A wife saved her husband during his heart attack by singing the lyrics to 'Stayin' Alive'
via ABC and Bee Gees / YouTube

A year ago a woman in Pearland, Texas helped save her husband's life because of her quick thinking and the sweet, four-on-the-floor disco beat of the Bee Gees.

After finishing a two-mile run with her husband Quan, Ganesa Collins watched him fall to the ground. "We sat on the bench, and he was in front of me," Collins told ABC. "I was standing behind and stretching, and he just went face forward. His head hit the dirt."

She quickly called 911 and the operator said he was having a heart attack.


"My husband had some issues with heart disease about five years ago, and he had a stent put in. A pretty minor procedure," Ganesa said.

Ganesa started giving her husband chest compressions with the 911 operator helping her count on the other end of the line. Suddenly, her American Heart Association training kicked in and she began administering compressions while singing the Bee Gees 1977 disco megahit "Stayin' Alive."

We're not sure whether she sang the song in the beautiful soaring falsetto of Barry Gibb, but that would have made the scene even more impressive.

A study by the University of Illinois College of Medicine found that the song has the perfect beat for performing CPR. It contains 103 beats per minute, which's close to the recommended chest compression rate of 100 every 60 seconds.

"I sung over her and sung out loud while I was performing CPR," she said.

A police officer arrived on the scene and began administering compressions. Quan was rushed to a local hospital where he was in a coma until it was discovered that he had a blood clot in his stint that caused the heart attack.

Doctors performed double bypass surgery on Quan and now he's now doing much better. Ganesa wanted to share her story to remind people to get CPR training. "My husband is able to live another day," Ganesa said. "We just have so much perspective."

A recent study found that training people to give chest compressions to the rhythm of "Stayin' Alive" helped them to remember the correct rhythm five months later.

"Properly performed CPR can triple survival rates for cardiac arrest, but many people hesitate to jump in because they don't feel confident about maintaining the proper rhythm," said researcher Dr. David Matlock of the University of Illinois College of Medicine at Peoria.

Those who are familiar with the hit from "Saturday Night Fever" are more likely to jump in and help due to their musical training.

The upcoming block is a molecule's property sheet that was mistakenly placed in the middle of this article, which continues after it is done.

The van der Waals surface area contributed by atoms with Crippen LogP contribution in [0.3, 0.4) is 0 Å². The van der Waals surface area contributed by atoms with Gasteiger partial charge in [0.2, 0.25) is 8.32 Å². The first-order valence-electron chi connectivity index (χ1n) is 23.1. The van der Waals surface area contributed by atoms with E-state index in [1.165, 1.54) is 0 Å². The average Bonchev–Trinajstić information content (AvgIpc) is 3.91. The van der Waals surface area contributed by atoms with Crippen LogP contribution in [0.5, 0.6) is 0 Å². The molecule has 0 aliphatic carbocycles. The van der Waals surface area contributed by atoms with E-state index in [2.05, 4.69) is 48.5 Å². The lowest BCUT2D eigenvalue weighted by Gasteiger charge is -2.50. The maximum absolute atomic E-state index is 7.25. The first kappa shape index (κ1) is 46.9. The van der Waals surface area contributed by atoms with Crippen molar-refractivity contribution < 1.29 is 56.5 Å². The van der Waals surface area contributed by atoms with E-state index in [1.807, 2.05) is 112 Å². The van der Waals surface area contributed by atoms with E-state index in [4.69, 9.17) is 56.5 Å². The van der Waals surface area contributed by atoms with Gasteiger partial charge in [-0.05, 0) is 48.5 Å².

Plus, who doesn't feel confident when they first start thinking of the slinky main guitar riff and John Travolta walking down the street in Brooklyn eating a folded slice of pizza?

"This was a small study, but the results are encouraging enough that a further study, using a larger and more diverse population, is warranted," said Dr. Matlock. "A number of pop songs have the right rhythm for CPR, but of course the meaning of 'Stayin' Alive' is pretty powerful when you are trying to save someone's life."

The American Heart Association produced a video starring former physician turned comedian Ken Jeong to share the life-saving power of disco.

Ken Jeong - Leslie Chow American Heart Association Hands-Only CPR Video www.youtube.com

There is something beautifully propulsive about the beat to "Stayin' Alive" that seems to echo the basic rhythms of the human body. Combined with lyrics about perseverance it feels like the perfect metaphor for the human condition.

Next time you hear someone utter the blasphemous '70s catchphrase "Disco sucks," kindly remind them that, "No, disco saves lives."

Bee Gees - Stayin' Alive (Official Music Video) www.youtube.com

via @Todd_Spence / Twitter

Seven years ago, Bill Murray shared a powerful story about the importance of art. The revelation came during a discussion at the National Gallery in London for the release of 2014's "The Monuments Men." The film is about a troop of soldiers on a mission to recover art stolen by the Nazis.

After his first time performing on stage in Chicago, Murray was so upset with himself that he contemplated taking his own life.

"I wasn't very good, and I remember my first experience, I was so bad I just walked out — out onto the street and just started walking," he said.

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